In this article, we will first consider several possible New Testament misquotations of Old Testament Scriptures, and then several differences in quotations between New Testament books.

[Note:  When quoting Scripture, we use the wording in the New King James Version of the Bible, except when we quote a non-biblical source that is using Scripture from a different version of the Bible.]

Possible New Testament Misquotations of Old Testament Scriptures

Example #1:  Matthew 2:6 seems to misquote Micah 5:2.  The Matthew quotation reads: “But you, Bethlehem, in the land of Judah, are not the least among the rulers of Judah; for out of you shall come a Ruler Who will shepherd My people Israel.”  In contrast, Micah 5:2 says, “But you, Bethlehem Ephrathah, though you are little among the thousands of Judah, yet out of you shall come forth to Me the One to be ruler in Israel. . . .”

One apparently significant difference in the wording of these two scriptures is that Matthew substitutes “in the land of Judah” for “Ephrathah.”  Norman Geisler, Ph.D., and Thomas Howe, M.A., on page 327 of their book entitled When Critics Ask, address this  discrepancy, as follows:

There is no difference between the land of Judah and Ephrathah, except one is more specific than the other.  In fact, Ephrathah refers to Bethlehem in the Micah passage, and Bethlehem is located in the land of Judah.  However, this does not change the basic meaning of this verse.  He is speaking of the same area of land.

Another significant difference in the two scriptures is that Bethlehem is described by Micah as “little,” whereas Matthew describes the town as “by no means least.”  On page 327 of their previously mentioned book, Geisler and Howe provide the following explanation:

The phrase in Micah only says that Bethlehem is . . . little or small, as compared to the other areas of land in Judah.  The verse does not say it is the least among them, only very little.  Matthew is saying the same thing in different words, namely, that Bethlehem is little in size, but by no means the least in significance, since the Messiah was born there.

Also, in regard to the difference between Matthew 2:6 and Micah 5:2, Gleason L. Archer provides another perspective that seems worthy of consideration.  On page 318 of his book entitled Encyclopedia of Bible Difficulties, he suggests that Matthew may have used a “paraphrastic version [of the Bible], or perhaps injected a bit of interpretation as he dealt directly with the Hebrew original, endeavoring to bring out implications rather than giving a merely literal rendering.”

With regard to such discrepancies in general, Geisler and Howe state on page 20 of their previously cited book,

Critics often point to variations in the NT’s use of the OT Scriptures as a proof of error.  However, they forget that every citation need not be an exact quotation.  It was then (and still is today) a perfectly acceptable literary style to give the essence of a statement without using precisely the same words.  The same meaning can be conveyed without using the same verbal expressions.

And, in reference to another scripture in Matthew, but applicable to this scripture also, Geisler and Howe declare on page 329 of the same book, “It is not necessary to quote a passage verbatim to cite it accurately.  Matthew does not distort the meaning. . . . He simply condenses or summarizes it.  To paraphrase accurately is not to distort.”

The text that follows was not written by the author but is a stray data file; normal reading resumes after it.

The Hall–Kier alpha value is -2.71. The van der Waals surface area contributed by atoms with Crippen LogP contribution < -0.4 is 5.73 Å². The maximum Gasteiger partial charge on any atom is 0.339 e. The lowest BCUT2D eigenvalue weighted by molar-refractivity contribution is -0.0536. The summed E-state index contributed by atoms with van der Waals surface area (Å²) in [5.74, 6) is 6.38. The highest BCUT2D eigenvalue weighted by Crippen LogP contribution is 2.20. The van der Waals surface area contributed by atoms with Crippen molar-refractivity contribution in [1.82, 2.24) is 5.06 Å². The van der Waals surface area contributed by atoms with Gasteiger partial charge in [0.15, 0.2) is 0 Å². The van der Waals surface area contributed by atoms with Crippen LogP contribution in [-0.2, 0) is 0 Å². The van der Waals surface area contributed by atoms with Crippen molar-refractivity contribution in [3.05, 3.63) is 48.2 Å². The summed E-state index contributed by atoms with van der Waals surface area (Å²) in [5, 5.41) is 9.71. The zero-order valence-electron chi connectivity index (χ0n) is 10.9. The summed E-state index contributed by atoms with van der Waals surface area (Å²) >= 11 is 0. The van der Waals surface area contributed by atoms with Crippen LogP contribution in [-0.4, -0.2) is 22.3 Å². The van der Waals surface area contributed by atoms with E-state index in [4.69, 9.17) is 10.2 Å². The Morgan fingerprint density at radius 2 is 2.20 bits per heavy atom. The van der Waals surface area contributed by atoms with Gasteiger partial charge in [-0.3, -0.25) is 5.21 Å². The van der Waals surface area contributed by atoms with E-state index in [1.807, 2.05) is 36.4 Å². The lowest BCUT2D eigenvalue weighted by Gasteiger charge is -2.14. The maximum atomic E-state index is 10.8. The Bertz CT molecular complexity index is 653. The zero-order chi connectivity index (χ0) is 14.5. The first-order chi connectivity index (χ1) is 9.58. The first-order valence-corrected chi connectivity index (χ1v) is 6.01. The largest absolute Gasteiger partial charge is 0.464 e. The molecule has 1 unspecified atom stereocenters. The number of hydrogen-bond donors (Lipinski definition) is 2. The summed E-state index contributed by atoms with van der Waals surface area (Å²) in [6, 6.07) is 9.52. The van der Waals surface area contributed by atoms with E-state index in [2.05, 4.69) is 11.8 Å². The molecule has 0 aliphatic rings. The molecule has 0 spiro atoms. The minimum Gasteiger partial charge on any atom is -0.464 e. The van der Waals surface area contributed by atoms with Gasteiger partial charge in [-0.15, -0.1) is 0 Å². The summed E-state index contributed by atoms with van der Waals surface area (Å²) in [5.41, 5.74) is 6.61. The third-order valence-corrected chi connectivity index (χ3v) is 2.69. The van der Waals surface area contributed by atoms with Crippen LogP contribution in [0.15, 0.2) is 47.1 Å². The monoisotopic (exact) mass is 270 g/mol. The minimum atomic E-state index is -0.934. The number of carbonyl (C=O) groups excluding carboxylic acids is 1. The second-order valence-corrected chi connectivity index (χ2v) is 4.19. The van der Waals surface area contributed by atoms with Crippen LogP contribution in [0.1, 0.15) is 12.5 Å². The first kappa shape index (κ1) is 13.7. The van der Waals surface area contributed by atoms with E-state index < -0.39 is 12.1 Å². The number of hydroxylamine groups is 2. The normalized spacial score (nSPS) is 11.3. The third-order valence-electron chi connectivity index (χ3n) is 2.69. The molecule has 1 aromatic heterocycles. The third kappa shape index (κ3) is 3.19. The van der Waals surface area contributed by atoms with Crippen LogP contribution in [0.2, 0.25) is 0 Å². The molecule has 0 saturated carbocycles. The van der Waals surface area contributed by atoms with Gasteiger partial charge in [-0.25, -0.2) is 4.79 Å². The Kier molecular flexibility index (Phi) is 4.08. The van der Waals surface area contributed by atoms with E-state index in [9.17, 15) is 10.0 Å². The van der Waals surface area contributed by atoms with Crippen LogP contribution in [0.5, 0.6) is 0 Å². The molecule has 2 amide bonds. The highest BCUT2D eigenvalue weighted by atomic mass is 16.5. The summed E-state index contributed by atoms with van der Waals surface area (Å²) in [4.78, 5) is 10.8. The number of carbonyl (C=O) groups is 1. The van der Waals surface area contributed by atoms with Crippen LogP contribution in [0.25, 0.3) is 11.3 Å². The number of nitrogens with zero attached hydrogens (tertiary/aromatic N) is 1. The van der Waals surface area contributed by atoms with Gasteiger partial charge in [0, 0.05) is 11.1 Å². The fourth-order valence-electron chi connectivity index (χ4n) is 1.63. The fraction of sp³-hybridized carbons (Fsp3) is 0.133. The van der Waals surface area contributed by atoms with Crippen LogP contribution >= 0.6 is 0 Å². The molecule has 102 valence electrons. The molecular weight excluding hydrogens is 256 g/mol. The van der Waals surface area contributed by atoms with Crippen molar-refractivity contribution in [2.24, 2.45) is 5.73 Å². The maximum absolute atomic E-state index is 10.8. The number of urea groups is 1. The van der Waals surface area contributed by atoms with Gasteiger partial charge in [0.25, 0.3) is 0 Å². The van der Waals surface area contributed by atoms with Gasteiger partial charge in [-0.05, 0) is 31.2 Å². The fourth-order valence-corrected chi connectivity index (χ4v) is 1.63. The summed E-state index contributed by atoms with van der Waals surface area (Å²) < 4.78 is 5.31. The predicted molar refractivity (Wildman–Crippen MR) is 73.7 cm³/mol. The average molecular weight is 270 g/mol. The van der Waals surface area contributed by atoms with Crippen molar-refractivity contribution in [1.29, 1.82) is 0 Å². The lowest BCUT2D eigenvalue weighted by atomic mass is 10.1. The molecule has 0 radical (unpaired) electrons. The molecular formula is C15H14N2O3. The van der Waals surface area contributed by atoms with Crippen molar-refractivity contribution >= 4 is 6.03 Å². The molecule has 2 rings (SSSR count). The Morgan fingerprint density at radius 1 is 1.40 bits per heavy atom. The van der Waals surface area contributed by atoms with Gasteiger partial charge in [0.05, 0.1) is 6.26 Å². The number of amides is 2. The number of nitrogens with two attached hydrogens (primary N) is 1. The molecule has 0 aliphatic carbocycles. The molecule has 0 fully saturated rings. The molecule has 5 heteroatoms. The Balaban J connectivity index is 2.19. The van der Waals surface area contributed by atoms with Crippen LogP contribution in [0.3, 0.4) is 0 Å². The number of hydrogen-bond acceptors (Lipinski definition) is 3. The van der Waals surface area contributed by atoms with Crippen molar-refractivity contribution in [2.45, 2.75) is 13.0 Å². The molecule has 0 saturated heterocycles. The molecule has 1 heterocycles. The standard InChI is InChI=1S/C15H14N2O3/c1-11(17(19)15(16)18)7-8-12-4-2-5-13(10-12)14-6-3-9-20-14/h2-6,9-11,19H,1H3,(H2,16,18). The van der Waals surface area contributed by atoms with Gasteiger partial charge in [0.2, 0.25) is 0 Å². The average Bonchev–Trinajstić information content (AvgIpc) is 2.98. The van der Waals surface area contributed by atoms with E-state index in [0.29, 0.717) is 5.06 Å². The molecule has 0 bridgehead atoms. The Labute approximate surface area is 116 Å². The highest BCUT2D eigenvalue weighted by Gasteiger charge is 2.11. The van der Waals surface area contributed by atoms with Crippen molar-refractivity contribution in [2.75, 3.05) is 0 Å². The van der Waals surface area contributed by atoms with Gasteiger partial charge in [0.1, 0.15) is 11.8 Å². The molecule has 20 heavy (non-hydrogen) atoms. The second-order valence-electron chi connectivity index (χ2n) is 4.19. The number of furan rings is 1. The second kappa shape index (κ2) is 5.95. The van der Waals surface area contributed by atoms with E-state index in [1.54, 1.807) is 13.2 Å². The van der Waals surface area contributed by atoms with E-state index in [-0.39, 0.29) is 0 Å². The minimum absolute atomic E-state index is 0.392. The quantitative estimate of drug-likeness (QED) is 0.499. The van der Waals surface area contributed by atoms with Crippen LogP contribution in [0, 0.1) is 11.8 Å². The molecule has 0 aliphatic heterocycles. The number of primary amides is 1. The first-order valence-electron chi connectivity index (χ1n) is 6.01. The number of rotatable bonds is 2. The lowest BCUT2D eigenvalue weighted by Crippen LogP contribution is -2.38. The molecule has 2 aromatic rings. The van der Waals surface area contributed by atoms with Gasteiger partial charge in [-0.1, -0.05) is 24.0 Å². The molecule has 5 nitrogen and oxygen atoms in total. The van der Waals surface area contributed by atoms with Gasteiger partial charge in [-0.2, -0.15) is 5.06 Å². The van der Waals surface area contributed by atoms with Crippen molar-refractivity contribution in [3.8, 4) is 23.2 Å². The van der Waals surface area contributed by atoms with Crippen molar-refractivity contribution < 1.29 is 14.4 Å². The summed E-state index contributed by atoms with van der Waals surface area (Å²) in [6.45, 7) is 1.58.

Example #2:  Matthew 27:9-10 attributes an Old Testament quotation to the book of Jeremiah, whereas it was actually recorded in Zechariah 11:12-13.

In attempting to resolve this discrepancy, the explanation that seems to be the most plausible and does not compromise the integrity of the Bible is that the name of the book being quoted in Matthew may have been abridged (i.e., shortened) when it was written.  In this regard, John W. Haley, M.A., on page 153 of his book entitled Alleged Discrepancies of the Bible, says, “In the Greek, Jeremiah, instead of being written in full, might stand thus, ‘Iriou;’ Zechariah thus, ‘Zriou.’  By the mere change of Z into I, the mistake would be made.”

Example #3:  Luke 4:18-19 does not seem to accurately quote Isaiah 61:1-2.  In the Luke scripture, Jesus Christ quotes only the first phrase of Isaiah 61:2, which says, “to proclaim the acceptable year of the Lord.”  Jesus does not quote the last phrase of the Isaiah scripture, which states, “and the day of vengeance of our God, to comfort all who mourn.”

In response to this apparent discrepancy, Geisler and Howe declare on page 387 of their aforementioned book,

Jesus did quote the passage accurately, but He didn’t quote it completely.  That is neither uncommon nor unacceptable.  It is still done by authors today. . . . Furthermore, Jesus had a very good reason for not quoting the rest of the verse – it would have been wrong.  Jesus told His audience that the quotation was limited to what “is fulfilled in your hearing” (Luke 4:21).  But the only part of the verse that was fulfilled in His first coming was exactly the part He cited.  Had He continued and read “And the day of vengeance of our God” (which refers to His second coming . . .), then what He said would not have been true.

Differences in Quotations Between New Testament Books

Example #1:  In Matthew, Mark, and Luke, the accounts of what God said immediately after Jesus Christ was baptized differ somewhat.

Matthew 3:17: “This is My beloved Son, in whom I am well pleased.”